This Model Shaming Another Woman Proves How Judgmental We Still Are About Each Other's Bodies [UPDATED]
The Debrief: UPDATE: Dani Mathers has now been charged with 'invasion of privacy' for her actions.
UPDATE: Los Angeles police have now charged Dani Mathers with 'invasion of privacy' for the picture she took of a 70-year-old woman, naked in the gym, back in July.
If convicted, she could reportedly face up to six monthsw in jail and a $1000 fine.
'Body shaming is humiliating, with often painful, long-term consequences. It mocks and stigmatizes its victims, tearing down self-respect and perpetuating the harmful idea that our unique physical appearances should be compared to air-brushed notions of "perfect." What really matters is our character and humanity. While body-shaming, in itself, is not a crime, there are circumstances in which invading one's privacy to accomplish it can be. And we shouldn’t tolerate that.'
Good guy Mike Feuer.
Earlier this week, Dani Mathers made a really bad life decision.
The 29-year-old model was in the changing room at her gym, saw a fully-nude woman changing, took a picture and wrote over the top 'If I can't unsee this, you can't either'. Then she posted it to Snapchat.
It was a despicable move. One that's likely to destroy the body confidence that so many people have worked to build up. In Cognitive Behaviour Therapy, patients with anxieties pertaining to a certain situation are often asked to think of the worst possible case scenario and then, to assauge that fear, evaluate and rationalise just how unlikely that scenario is to come true. What Dani has done is make a reality out of the number one worst case scenario people with body confidence issues could possibly dream up.
Dani for her part, has apologised. 'I chose to do what I do for a living because I love the female body and I know body shaming is wrong, that's not what I'm about and this is not the type of person I am.' She said. 'The photo was taken as part of a personal conversation with a girlfriend and because I am new to Snapchat I didn't realise I had posted it, and that was a huge mistake.' Proving that, actually, perhaps she is that person, just not when it's a public matter.
Dani has since deleted her Twitter and Instagram.
But really, aren't we all that person who body shames? Sure, we don't do it in the same public and spiteful manner that Dani did. We might even do it subconsciously. But there's a reason the Daily Mail's Sidebar of Shame continues to post pictures of women in bikinis. The picture editors aren't picky; they'll post pictures of famous women, non famous women, old women, far too young women, thin women and fat women. Some days it's all there is to see on the site. And sure, we get mad about it, but really, we're all looking. And, as long as we're all looking, they're going to keep posting them.
So, why are we all so obsessed with staring at other women's bodies? To me, it's a clear but misguided attempt to balance out our own insecurities. It's that slight thrill you feel when a 21-year-old supermodel is pictured with a smidgen of cellulite or the small smugness you allow yourself at the headline 'Pregnant? Or just a big lunch?'. Sure, you're outraged at how the woman in question is being treated but secretly, you're a little bit glad it's not just you who doesn't have what is deemed by society to be a 'perfect' body. In truth, we've been taught to feel so shitty about our own bodies that we can't help but hold them up in comparison to others.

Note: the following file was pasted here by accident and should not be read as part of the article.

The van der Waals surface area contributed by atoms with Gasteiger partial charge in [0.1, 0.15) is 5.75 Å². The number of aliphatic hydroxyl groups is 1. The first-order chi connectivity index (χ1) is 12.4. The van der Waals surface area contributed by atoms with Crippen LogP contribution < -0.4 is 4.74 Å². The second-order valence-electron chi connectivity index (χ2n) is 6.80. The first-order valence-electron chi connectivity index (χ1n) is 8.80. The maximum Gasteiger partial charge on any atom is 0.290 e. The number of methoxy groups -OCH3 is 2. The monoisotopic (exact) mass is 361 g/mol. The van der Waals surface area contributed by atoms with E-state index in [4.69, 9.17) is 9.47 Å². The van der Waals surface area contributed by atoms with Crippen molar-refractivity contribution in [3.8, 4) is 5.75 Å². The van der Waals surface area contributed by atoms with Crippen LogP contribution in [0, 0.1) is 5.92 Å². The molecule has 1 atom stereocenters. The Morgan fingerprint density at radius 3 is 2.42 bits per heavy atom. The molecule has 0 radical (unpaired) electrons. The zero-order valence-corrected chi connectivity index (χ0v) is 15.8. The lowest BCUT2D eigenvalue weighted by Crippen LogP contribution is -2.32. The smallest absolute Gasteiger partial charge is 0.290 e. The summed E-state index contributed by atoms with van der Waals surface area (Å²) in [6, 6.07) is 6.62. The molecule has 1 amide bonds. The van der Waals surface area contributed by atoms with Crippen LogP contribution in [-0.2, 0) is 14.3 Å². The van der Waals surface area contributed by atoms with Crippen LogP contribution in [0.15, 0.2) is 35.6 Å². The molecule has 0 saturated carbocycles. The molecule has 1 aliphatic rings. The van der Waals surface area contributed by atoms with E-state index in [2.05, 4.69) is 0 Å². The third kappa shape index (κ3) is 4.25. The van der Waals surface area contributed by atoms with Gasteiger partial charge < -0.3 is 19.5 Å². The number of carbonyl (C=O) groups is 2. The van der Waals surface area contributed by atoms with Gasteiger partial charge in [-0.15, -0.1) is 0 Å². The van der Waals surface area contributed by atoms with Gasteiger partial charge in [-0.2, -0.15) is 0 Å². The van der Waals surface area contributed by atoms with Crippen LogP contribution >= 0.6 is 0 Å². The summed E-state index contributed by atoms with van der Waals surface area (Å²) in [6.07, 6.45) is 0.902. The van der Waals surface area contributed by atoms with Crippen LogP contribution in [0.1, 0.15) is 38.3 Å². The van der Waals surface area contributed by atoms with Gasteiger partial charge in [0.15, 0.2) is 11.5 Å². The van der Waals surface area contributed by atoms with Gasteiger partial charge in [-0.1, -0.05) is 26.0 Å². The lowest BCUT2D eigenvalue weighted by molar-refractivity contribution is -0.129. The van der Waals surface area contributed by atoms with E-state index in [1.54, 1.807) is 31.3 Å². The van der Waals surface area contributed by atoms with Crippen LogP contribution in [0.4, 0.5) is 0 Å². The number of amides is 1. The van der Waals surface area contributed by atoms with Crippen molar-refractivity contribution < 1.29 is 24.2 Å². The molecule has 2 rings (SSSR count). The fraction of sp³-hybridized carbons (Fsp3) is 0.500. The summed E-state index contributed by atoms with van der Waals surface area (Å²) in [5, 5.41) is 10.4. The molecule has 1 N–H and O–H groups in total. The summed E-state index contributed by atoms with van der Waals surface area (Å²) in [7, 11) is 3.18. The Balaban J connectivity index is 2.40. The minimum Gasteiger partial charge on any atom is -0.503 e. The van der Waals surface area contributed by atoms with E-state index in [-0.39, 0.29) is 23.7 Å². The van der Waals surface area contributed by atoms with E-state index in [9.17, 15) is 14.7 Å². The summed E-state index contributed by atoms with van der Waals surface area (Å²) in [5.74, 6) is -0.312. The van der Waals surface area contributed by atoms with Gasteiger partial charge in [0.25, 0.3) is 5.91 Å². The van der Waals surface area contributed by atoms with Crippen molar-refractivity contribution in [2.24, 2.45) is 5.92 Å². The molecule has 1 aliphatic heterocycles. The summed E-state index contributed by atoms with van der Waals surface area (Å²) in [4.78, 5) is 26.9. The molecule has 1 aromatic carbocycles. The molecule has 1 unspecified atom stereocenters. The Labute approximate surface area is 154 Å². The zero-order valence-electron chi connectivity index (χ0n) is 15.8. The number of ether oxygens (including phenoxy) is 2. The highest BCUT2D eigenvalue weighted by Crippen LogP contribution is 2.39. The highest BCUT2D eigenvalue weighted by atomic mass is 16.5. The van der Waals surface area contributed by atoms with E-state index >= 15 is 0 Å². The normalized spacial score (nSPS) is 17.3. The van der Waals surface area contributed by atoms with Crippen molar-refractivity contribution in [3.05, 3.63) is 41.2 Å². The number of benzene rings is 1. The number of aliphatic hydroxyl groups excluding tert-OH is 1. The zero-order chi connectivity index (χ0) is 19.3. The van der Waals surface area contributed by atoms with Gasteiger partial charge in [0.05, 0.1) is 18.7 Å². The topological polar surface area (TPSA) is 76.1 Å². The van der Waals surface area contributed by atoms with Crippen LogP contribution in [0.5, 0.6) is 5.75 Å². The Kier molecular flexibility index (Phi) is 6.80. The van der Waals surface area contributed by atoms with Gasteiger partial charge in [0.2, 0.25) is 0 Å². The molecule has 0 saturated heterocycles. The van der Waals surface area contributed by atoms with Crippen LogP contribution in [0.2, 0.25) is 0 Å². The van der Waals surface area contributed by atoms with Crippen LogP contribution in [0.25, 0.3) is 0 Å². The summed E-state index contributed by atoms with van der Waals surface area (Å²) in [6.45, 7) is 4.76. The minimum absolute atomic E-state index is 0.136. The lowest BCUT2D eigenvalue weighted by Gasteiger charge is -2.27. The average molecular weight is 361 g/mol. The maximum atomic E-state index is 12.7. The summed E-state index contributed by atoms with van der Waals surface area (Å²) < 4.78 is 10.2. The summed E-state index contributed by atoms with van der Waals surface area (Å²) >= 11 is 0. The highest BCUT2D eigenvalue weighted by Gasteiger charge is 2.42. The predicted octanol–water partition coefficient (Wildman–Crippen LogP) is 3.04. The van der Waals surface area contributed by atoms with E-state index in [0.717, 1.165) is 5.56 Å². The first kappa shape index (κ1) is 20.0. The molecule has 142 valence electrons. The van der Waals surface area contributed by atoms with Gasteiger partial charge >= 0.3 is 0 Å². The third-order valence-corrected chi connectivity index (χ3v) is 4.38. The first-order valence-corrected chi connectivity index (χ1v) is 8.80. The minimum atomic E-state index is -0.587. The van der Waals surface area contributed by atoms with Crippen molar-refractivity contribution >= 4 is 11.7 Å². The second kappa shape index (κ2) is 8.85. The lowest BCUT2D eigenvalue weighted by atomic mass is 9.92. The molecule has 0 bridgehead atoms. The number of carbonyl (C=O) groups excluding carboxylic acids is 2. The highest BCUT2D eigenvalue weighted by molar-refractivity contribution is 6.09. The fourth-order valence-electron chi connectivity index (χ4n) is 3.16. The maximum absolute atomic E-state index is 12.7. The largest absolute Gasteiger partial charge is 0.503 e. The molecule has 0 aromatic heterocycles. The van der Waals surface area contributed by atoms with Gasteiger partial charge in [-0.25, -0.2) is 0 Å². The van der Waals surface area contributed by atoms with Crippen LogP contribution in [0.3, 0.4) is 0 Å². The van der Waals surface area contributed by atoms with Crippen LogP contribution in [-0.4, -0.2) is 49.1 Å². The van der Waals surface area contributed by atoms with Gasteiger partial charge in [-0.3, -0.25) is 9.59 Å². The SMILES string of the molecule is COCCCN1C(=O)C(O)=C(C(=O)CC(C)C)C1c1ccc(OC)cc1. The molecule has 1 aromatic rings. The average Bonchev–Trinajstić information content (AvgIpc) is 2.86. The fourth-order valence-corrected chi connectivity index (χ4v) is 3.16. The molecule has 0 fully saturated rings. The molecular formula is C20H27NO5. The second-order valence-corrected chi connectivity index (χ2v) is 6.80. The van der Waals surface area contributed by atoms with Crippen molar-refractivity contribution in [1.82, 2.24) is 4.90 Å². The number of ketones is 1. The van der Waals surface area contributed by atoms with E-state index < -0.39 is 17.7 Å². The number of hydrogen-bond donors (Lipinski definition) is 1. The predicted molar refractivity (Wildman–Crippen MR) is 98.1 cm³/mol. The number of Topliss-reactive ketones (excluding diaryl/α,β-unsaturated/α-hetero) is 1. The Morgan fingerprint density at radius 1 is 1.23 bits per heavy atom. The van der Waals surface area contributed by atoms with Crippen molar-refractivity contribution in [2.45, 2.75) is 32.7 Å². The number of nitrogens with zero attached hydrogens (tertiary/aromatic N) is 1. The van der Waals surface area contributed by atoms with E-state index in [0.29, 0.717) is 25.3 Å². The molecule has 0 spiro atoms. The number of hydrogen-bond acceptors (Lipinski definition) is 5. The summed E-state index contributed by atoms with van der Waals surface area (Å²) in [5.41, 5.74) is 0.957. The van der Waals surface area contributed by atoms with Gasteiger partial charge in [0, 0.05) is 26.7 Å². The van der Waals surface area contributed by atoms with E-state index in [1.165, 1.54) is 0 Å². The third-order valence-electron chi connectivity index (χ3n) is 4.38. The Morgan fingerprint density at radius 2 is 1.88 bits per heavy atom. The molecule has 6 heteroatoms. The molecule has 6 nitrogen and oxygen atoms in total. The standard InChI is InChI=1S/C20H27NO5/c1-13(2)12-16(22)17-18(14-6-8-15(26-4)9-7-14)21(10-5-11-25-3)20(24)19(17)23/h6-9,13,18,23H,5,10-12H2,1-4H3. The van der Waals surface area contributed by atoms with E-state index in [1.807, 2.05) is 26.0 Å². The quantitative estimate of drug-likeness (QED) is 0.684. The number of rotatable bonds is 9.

Really, healthy bodies come in all different shapes and sizes and, over the past few years as the fitness industry has grown, the wider public finally seem to be accepting this. Last year, at Wimbledon, JK Rowling spectacularly took down a troll who took umbridge with what he deemed was Serena Williams' 'man' like shape. This year, at the same event, no-one batted an eye as Serena, powerful and beautiful as ever, smashed her way to her seventh Wimbledon victory.
What's needed is a wider diversification of bodies in the media. It's something that's said every day and is something being addressed. TV shows like Girls and Orange Is The New Black are lauded for their approach to portraying a varying range of body types when really they're just taking a snapshot of how we all really look. To treat media that promotes a normal body type as 'groundbreaking' is to label it as tokenistic, something that makes us feel like we're doing our part when really, all our old prejudices remain.
Not that it matters, but the woman Dani took a picture of looks to be herself in great shape. Dani though, for some reason, found the woman's figure to be remarkable. Something worth commenting on negatively. And perhaps it's to do with the industry she works in - being surrounded by one body type daily would skew anyone's perspective of what 'normal' looks like. Equally though, perhaps we are all at fault for helping to perpetuate an image of 'normal' that doesn't exist to help alleviate our own insecurities.
In the age of the internet, consumers are key. You, my friends, have the power to elicit change. Keep consuming pictures and films and TV shows that are not representative of everyone and that is exactly the media that we will continue to be served. Change it up though, and who knows what the future could look like.
Like this? Then you might also be interested in:
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Gemma Styles: Make Sure Your Social Media Habits Aren't Harming Your Body Confidence
Follow Jess on Twitter @Jess_Commons
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